The fearlessness did not immediately return for Andover’s Mark Zavrl.
The unflinching, unbreakable quality Zavrl once felt as he flew around the football field was missing when the tackling machine retuned to the field this season for Phillips Exeter after a knee injury left him on the sidelines for nearly a full year.
“The first three games I was timid and unsure with my knee,” Zavrl said. “I was worried about being hit and how it would hold up. It was more mental than physical. I just wasn’t confident.”
As this fall has gone on, however, opponents from New Hampshire to Massachusetts will agree Zavrl has discovered his game in a big way once again.
Playing a post-graduate year at Phillips Exeter, the former Andover High star has excelled at both linebacker and fullback for a Big Red squad that finished the regular season at 6-2 with a near upset of archrival Phillips Academy this past Saturday.
It’s been a long-awaited return to the sport he loves after a torn MCL and PCL robbed Zavrl of his senior season with the Golden Warriors.
“It’s been awesome to be back,” he said. “It’s been a lot of fun. It’s very different than high school, but I am happy to be playing football again.”
Zavrl first exploded onto the scene for Andover High as a sophomore. Playing both safety and linebacker, he made 55 tackles, 34 solo, including 11 in a win over Dracut. He added two interceptions and had a sack.
But it was his foot that most impressed spectators that Thanksgiving Day, when he booted an amazing 42-yard field goal and added a 32-yard boot that were crucial in the Golden Warriors clinching the MVC Division 1 title on Turkey Day for their first postseason trip since 1975.
As a junior, he was even better after moving to primarily linebacker. Zavrl led the team in sacks with seven, was third in total tackles (69), solo tackles (38) and tackles for loss (6.5), plus intercepted two passes and caused three fumbles.
He also caught a touchdown pass, kicked five field goals and was 30 for 35 on extra points.
Zavrl was expecting a huge season when he hit the field as a senior quad-captain last year for the Golden Warriors.
In the first three games of the season, he registered 36 tackles, including 21 stops in a victory over North Andover in which he also rushed for 72 yards and a touchdown as halfback.
But disaster struck in game 4 of the season against Xaverian.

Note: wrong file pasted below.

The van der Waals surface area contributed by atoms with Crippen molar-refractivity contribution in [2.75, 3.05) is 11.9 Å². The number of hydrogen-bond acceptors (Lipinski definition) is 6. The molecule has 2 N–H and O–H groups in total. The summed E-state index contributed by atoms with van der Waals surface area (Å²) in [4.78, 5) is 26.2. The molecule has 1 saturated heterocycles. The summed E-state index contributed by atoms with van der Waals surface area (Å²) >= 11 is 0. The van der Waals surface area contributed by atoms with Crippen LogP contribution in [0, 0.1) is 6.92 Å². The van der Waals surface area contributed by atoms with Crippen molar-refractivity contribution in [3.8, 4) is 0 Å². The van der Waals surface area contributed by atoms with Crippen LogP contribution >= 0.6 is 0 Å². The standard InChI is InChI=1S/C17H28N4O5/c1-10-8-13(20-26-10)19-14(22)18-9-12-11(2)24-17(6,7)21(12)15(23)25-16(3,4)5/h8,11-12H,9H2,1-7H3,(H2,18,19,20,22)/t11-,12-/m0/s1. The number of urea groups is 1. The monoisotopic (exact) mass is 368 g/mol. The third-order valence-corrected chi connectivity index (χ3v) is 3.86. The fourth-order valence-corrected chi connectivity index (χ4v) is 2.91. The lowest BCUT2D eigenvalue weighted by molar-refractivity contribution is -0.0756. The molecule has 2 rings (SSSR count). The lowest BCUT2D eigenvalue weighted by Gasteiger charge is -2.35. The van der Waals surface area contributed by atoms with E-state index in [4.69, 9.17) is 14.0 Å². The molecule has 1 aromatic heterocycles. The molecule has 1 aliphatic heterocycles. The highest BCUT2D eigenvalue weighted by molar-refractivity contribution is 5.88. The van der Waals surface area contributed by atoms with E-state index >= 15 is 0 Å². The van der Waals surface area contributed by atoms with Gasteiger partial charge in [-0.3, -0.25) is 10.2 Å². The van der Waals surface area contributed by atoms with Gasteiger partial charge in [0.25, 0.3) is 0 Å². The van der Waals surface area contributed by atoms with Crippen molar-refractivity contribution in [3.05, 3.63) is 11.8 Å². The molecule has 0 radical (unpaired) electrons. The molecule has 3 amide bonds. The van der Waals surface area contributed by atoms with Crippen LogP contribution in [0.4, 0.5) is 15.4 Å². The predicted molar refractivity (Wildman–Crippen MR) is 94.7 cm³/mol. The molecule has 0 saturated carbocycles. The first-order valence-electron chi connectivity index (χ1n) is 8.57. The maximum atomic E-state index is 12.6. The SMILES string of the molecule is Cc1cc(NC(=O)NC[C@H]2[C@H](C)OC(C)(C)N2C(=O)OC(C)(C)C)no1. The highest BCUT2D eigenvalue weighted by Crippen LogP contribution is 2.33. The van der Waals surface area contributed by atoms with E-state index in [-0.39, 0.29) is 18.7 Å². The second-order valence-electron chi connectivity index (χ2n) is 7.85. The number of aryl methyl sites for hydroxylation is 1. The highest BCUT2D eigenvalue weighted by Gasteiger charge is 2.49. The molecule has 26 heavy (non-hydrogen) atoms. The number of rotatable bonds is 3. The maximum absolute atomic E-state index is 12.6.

“I was playing running back,” Zavrl said at the time. “I planted funny and was tackled weird. The next day, we went to the doctor and I had an MRI. That’s when I found out I had a torn MCL and PCL.”
Zavrl’s once-promising senior season was over, undergoing surgery two weeks later. But it still took time to accept his fate.
“It took a while for it to really sink in,” he said. “I didn’t want to accept that I would never play on the (Lovely Field) turf again because I knew how hard I had worked. I didn’t feel like I deserved it. I was so excited for a big senior year. It was definitely one of the hardest things I have ever had to deal with mentally.”
After a great deal of rehab, Zavrl returned to sports in the spring for the track team, setting the school record in the javelin with a 193-8.
But he faced a new set of challenges when he returned to the football field in the summer.
“It was really once we started hitting that I really got worried,” he said. “I was nervous my knee was going to go out again when I was hit. I really hadn’t cut on the knee or been hit in so long.
“But after the first couple of weeks I started to trust the brace on my knee. Mentally it just took a while to get over it.”
He recovered well enough to help lead a defense for Phillips Exeter that allowed just 7.2 points a game over the first six games and 11.0 points per game for the season, including a shutout of Northfield Mount Hermon. He also helped out the offense at fullback, but he had to give up kicking, due to the restrictions of his knee brace.
Zavrl said life with Phillips Exeter football has been very different than at Andover High.
“Football is much more scheduled and regimented at Exeter,” he said. “There is a lot more work inside on learning plays and a lot less hitting. Sometimes we have classes after practice. But this is a good bunch of guys and I have really enjoyed it.”
Zavrl is now looking forward to playing football in college. He is exploring Ivy League schools including Dartmouth and also Holy Cross. But he admits that sometimes, there is nothing like high school football.
“I loved the Friday night lights at Andover,” he said. “I think that might be the biggest difference. Playing under the lights in front of those crowds. There is really nothing like it. Getting to wear your jersey around school on Friday. Then there is the Turkey Bowl, which is just great. Great memories.”